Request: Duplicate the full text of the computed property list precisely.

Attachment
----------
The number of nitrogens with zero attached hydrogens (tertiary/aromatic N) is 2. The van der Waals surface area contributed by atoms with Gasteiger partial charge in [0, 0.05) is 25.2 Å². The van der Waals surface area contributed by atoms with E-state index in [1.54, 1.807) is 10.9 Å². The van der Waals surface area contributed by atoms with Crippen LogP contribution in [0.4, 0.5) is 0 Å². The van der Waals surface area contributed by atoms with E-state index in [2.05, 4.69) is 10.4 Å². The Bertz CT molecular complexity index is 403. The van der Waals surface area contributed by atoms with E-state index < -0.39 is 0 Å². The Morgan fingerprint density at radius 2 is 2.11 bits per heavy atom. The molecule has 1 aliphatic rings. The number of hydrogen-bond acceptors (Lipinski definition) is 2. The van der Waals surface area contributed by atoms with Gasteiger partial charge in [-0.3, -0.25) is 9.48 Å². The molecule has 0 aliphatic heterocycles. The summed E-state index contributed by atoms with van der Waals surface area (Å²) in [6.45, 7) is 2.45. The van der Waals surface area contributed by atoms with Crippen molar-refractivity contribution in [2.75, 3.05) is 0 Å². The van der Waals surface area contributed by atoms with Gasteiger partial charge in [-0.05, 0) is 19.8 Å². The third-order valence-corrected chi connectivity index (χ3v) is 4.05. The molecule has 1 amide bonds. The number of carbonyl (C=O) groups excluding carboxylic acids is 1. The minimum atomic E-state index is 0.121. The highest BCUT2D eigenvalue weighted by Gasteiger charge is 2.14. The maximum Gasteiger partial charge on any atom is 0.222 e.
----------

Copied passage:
The number of nitrogens with zero attached hydrogens (tertiary/aromatic N) is 2. The van der Waals surface area contributed by atoms with Gasteiger partial charge in [0, 0.05) is 25.2 Å². The van der Waals surface area contributed by atoms with E-state index in [1.54, 1.807) is 10.9 Å². The van der Waals surface area contributed by atoms with Crippen LogP contribution in [0.4, 0.5) is 0 Å². The van der Waals surface area contributed by atoms with E-state index in [2.05, 4.69) is 10.4 Å². The Bertz CT molecular complexity index is 403. The van der Waals surface area contributed by atoms with E-state index < -0.39 is 0 Å². The Morgan fingerprint density at radius 2 is 2.11 bits per heavy atom. The molecule has 1 aliphatic rings. The number of hydrogen-bond acceptors (Lipinski definition) is 2. The van der Waals surface area contributed by atoms with Gasteiger partial charge in [-0.3, -0.25) is 9.48 Å². The molecule has 0 aliphatic heterocycles. The summed E-state index contributed by atoms with van der Waals surface area (Å²) in [6.45, 7) is 2.45. The van der Waals surface area contributed by atoms with Crippen molar-refractivity contribution in [2.75, 3.05) is 0 Å². The van der Waals surface area contributed by atoms with Gasteiger partial charge in [-0.05, 0) is 19.8 Å². The third-order valence-corrected chi connectivity index (χ3v) is 4.05. The molecule has 1 amide bonds. The number of carbonyl (C=O) groups excluding carboxylic acids is 1. The minimum atomic E-state index is 0.121. The highest BCUT2D eigenvalue weighted by Gasteiger charge is 2.14. The maximum Gasteiger partial charge on any atom is 0.222 e.